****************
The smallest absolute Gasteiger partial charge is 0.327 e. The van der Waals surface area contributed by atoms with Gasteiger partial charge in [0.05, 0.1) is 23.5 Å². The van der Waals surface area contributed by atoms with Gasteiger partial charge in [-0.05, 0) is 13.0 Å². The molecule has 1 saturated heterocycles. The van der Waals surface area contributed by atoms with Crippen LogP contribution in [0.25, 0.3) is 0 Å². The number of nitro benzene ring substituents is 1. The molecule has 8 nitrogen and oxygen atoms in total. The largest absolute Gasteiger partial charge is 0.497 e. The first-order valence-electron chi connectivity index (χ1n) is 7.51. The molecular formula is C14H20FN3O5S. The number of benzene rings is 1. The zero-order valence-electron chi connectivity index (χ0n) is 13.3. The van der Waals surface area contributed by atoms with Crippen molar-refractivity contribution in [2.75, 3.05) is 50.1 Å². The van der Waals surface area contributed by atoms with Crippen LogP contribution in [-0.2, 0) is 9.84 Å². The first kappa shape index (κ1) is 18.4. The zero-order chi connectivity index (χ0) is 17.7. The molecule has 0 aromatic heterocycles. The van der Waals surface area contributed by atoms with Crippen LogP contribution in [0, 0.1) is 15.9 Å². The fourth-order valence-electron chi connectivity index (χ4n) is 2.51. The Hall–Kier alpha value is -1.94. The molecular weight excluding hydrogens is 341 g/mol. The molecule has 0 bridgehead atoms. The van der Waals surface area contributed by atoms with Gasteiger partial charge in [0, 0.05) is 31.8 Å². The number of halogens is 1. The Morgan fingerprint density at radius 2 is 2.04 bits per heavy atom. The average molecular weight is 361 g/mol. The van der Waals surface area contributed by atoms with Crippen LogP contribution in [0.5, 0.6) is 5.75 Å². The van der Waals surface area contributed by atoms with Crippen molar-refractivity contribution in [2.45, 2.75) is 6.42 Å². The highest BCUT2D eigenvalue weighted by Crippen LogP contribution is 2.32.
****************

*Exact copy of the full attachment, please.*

The smallest absolute Gasteiger partial charge is 0.327 e. The van der Waals surface area contributed by atoms with Gasteiger partial charge in [0.05, 0.1) is 23.5 Å². The van der Waals surface area contributed by atoms with Gasteiger partial charge in [-0.05, 0) is 13.0 Å². The molecule has 1 saturated heterocycles. The van der Waals surface area contributed by atoms with Crippen LogP contribution in [0.25, 0.3) is 0 Å². The number of nitro benzene ring substituents is 1. The molecule has 8 nitrogen and oxygen atoms in total. The largest absolute Gasteiger partial charge is 0.497 e. The first-order valence-electron chi connectivity index (χ1n) is 7.51. The molecular formula is C14H20FN3O5S. The number of benzene rings is 1. The zero-order valence-electron chi connectivity index (χ0n) is 13.3. The van der Waals surface area contributed by atoms with Crippen molar-refractivity contribution in [2.75, 3.05) is 50.1 Å². The van der Waals surface area contributed by atoms with Crippen LogP contribution in [-0.2, 0) is 9.84 Å². The first kappa shape index (κ1) is 18.4. The zero-order chi connectivity index (χ0) is 17.7. The molecule has 0 aromatic heterocycles. The van der Waals surface area contributed by atoms with Crippen LogP contribution in [0, 0.1) is 15.9 Å². The fourth-order valence-electron chi connectivity index (χ4n) is 2.51. The Hall–Kier alpha value is -1.94. The molecular weight excluding hydrogens is 341 g/mol. The molecule has 0 bridgehead atoms. The van der Waals surface area contributed by atoms with Gasteiger partial charge in [0, 0.05) is 31.8 Å². The number of halogens is 1. The Morgan fingerprint density at radius 2 is 2.04 bits per heavy atom. The average molecular weight is 361 g/mol. The van der Waals surface area contributed by atoms with Crippen LogP contribution in [0.5, 0.6) is 5.75 Å². The van der Waals surface area contributed by atoms with Crippen molar-refractivity contribution in [2.45, 2.75) is 6.42 Å². The highest BCUT2D eigenvalue weighted by Crippen LogP contribution is 2.32.